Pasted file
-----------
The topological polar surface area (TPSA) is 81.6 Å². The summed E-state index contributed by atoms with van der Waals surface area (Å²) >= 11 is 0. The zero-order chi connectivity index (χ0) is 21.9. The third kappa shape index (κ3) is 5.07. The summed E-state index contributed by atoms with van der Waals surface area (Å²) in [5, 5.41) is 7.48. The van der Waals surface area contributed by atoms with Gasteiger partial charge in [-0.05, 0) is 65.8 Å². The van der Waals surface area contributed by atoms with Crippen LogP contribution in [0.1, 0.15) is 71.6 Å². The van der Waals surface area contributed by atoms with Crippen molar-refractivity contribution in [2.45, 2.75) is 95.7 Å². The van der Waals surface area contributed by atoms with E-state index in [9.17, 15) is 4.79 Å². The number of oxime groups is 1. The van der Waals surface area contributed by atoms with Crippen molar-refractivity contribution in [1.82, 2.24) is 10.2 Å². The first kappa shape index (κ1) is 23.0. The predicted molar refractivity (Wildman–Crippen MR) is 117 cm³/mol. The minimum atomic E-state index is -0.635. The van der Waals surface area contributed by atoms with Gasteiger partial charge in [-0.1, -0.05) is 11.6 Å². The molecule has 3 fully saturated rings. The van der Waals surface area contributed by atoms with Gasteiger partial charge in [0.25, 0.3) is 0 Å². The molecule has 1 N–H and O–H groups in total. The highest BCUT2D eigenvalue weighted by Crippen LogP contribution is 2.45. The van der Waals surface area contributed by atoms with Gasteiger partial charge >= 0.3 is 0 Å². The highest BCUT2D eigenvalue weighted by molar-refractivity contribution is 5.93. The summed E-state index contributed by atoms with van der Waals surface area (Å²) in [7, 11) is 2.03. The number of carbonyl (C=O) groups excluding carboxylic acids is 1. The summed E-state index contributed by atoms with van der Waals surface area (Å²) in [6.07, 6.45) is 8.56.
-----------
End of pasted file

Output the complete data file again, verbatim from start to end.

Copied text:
The topological polar surface area (TPSA) is 81.6 Å². The summed E-state index contributed by atoms with van der Waals surface area (Å²) >= 11 is 0. The zero-order chi connectivity index (χ0) is 21.9. The third kappa shape index (κ3) is 5.07. The summed E-state index contributed by atoms with van der Waals surface area (Å²) in [5, 5.41) is 7.48. The van der Waals surface area contributed by atoms with Gasteiger partial charge in [-0.05, 0) is 65.8 Å². The van der Waals surface area contributed by atoms with Crippen LogP contribution in [0.1, 0.15) is 71.6 Å². The van der Waals surface area contributed by atoms with Crippen molar-refractivity contribution in [2.45, 2.75) is 95.7 Å². The van der Waals surface area contributed by atoms with E-state index in [9.17, 15) is 4.79 Å². The number of oxime groups is 1. The van der Waals surface area contributed by atoms with Crippen molar-refractivity contribution in [1.82, 2.24) is 10.2 Å². The first kappa shape index (κ1) is 23.0. The predicted molar refractivity (Wildman–Crippen MR) is 117 cm³/mol. The minimum atomic E-state index is -0.635. The van der Waals surface area contributed by atoms with Gasteiger partial charge in [-0.1, -0.05) is 11.6 Å². The molecule has 3 fully saturated rings. The van der Waals surface area contributed by atoms with Gasteiger partial charge in [0.25, 0.3) is 0 Å². The molecule has 1 N–H and O–H groups in total. The highest BCUT2D eigenvalue weighted by Crippen LogP contribution is 2.45. The van der Waals surface area contributed by atoms with Gasteiger partial charge >= 0.3 is 0 Å². The highest BCUT2D eigenvalue weighted by molar-refractivity contribution is 5.93. The summed E-state index contributed by atoms with van der Waals surface area (Å²) in [7, 11) is 2.03. The number of carbonyl (C=O) groups excluding carboxylic acids is 1. The summed E-state index contributed by atoms with van der Waals surface area (Å²) in [6.07, 6.45) is 8.56.